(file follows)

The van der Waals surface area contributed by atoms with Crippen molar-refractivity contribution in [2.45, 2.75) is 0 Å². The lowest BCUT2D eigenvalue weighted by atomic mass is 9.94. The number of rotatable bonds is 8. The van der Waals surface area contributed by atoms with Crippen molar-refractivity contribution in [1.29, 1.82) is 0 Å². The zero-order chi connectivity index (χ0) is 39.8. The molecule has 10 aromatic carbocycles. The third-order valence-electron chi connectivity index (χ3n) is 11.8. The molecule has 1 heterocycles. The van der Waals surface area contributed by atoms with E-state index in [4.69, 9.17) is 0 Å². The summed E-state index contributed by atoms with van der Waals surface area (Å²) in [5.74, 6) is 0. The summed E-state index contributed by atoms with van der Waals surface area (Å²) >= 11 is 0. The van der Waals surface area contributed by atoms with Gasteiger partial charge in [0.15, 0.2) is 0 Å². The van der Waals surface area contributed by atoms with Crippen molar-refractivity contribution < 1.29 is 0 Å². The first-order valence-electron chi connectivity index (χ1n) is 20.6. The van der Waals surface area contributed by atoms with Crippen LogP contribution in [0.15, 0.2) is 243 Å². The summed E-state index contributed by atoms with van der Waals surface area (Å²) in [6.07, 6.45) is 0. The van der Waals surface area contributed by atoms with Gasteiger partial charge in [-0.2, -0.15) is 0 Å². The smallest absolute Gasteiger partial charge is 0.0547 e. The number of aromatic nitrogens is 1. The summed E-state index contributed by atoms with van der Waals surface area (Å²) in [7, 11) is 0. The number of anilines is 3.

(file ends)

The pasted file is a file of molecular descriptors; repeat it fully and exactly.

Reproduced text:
The van der Waals surface area contributed by atoms with Crippen molar-refractivity contribution in [2.45, 2.75) is 0 Å². The lowest BCUT2D eigenvalue weighted by atomic mass is 9.94. The number of rotatable bonds is 8. The van der Waals surface area contributed by atoms with Crippen molar-refractivity contribution in [1.29, 1.82) is 0 Å². The zero-order chi connectivity index (χ0) is 39.8. The molecule has 10 aromatic carbocycles. The third-order valence-electron chi connectivity index (χ3n) is 11.8. The molecule has 1 heterocycles. The van der Waals surface area contributed by atoms with E-state index in [4.69, 9.17) is 0 Å². The summed E-state index contributed by atoms with van der Waals surface area (Å²) in [5.74, 6) is 0. The summed E-state index contributed by atoms with van der Waals surface area (Å²) >= 11 is 0. The van der Waals surface area contributed by atoms with Gasteiger partial charge in [0.15, 0.2) is 0 Å². The van der Waals surface area contributed by atoms with Crippen molar-refractivity contribution < 1.29 is 0 Å². The first-order valence-electron chi connectivity index (χ1n) is 20.6. The van der Waals surface area contributed by atoms with Crippen LogP contribution in [0.15, 0.2) is 243 Å². The summed E-state index contributed by atoms with van der Waals surface area (Å²) in [6.07, 6.45) is 0. The van der Waals surface area contributed by atoms with Gasteiger partial charge in [-0.2, -0.15) is 0 Å². The smallest absolute Gasteiger partial charge is 0.0547 e. The number of aromatic nitrogens is 1. The summed E-state index contributed by atoms with van der Waals surface area (Å²) in [7, 11) is 0. The number of anilines is 3.